For an event focused around tribal awareness, it feels more like hipsters who want to enjoy artistry filtered into the mainstream over decades, without worrying about access to electricity, burying poop, or the anthropological dilemma of enjoying basic modern comforts without diluting ancient culture (#tribeproblems). These two days of workshops, food, drink, and a vintage / designer market are more of a time to find a frayed crop top for Coachella 2016, or hell, Storm Festival 2015, than learn about the complications of preserving nomadic tribes. Maybe it's unfair to place such responsibility on KTGA, so here's what might be good at the fest.
Vendors are putting on workshops and "teepees", the cutesy tribal way to say "pop-ups". Workshops include tribal stencils, screen printing from local design collective Idle Beats (who used to do posters for Sub-Culture), and, because they really needed a stronger "freshman at Coachella" vibe, making flower crowns and necklaces. In teepees are haircuts by Doc Guthrie's, blow outs by Alize, a Habibi Shisha bar, Tarot and palm readings, body painting, ink by Shanghai Tattoo, and more.
The best they could do for actual tribal awareness is sponsored by our corporate overlords on the "Tribal Stage by PERRIER®". There's Mauritius dance, Flamenco, Colombian electro Cumbia, Brazilian capoeria and samba, Moroccan singing, African beats and American folk. Save Flamenco, all of these have a history based on the West African slave trade, which spread African tribal cultures. So that's definitely some form of nomadic.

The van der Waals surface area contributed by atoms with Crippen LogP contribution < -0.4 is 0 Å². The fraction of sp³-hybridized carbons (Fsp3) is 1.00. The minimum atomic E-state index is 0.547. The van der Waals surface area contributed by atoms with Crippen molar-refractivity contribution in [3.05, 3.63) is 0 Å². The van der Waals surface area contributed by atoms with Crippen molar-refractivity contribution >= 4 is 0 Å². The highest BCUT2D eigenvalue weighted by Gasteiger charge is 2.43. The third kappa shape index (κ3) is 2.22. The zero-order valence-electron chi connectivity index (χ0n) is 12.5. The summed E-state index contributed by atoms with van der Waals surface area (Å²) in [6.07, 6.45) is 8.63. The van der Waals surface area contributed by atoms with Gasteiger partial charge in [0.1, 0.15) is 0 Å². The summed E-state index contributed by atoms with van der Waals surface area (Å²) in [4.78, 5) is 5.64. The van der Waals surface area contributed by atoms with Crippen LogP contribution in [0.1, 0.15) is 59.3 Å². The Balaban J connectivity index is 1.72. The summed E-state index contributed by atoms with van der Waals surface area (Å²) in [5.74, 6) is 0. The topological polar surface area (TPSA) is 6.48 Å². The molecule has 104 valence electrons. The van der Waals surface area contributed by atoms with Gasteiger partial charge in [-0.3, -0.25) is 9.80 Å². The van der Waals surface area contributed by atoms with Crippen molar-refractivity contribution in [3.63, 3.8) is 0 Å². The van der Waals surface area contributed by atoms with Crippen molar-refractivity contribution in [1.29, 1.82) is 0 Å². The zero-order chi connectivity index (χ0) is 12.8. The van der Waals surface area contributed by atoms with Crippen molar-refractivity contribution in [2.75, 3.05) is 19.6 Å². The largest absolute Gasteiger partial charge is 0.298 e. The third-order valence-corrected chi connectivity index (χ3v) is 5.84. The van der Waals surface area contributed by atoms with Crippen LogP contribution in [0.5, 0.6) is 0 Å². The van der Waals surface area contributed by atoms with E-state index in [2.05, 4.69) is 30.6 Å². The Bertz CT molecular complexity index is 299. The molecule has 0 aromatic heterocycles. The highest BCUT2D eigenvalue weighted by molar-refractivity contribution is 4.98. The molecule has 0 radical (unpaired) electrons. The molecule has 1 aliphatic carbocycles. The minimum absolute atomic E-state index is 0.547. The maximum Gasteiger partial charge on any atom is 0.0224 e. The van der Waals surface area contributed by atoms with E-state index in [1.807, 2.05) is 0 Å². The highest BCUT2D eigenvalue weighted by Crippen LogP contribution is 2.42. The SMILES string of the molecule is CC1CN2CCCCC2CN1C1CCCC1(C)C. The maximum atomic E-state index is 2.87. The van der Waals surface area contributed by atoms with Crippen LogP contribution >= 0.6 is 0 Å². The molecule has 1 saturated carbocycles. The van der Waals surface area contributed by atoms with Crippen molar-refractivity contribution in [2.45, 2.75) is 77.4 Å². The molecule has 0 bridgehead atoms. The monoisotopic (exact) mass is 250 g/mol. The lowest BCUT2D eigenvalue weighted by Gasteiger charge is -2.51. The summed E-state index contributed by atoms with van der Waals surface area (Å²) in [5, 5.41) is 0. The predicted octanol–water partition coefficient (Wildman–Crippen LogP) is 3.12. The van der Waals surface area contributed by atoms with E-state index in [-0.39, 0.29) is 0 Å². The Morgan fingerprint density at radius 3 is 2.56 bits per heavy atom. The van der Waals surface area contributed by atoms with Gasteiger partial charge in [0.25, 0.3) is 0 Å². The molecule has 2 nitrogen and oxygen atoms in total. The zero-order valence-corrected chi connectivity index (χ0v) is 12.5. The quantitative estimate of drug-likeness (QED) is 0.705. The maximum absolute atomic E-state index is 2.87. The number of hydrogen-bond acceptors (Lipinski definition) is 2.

The festival is also a good chance to get some fancy lookin' food in. No tribal food, because pummeled sago root baked with beetle larvae probably won't bring out the rmb, but they couldn't even bring in Dai Yunnan food. They will however have artisan sausages and chutney from Amelia's, premium beef sandwiches by Lomito, Indonesian staples from Bumbu and more.
And the market. There's over 100 vendors of vintage, fashun, fashion, jewelry, and other accessory designers and shops. Kids also get their own play area and activities.
So, be ready for boar-tooth necklaces paired with ironically ugly clothing. But maybe, mass fashion isn't disrespecting ancient cultures, and ritual becoming filtered over time is just the way of the modern world. Vintage Tribal Fest is on this Saturday from noon-10pm, with the after party Saturday night at le Baron, and continues Sunday from noon-8pm.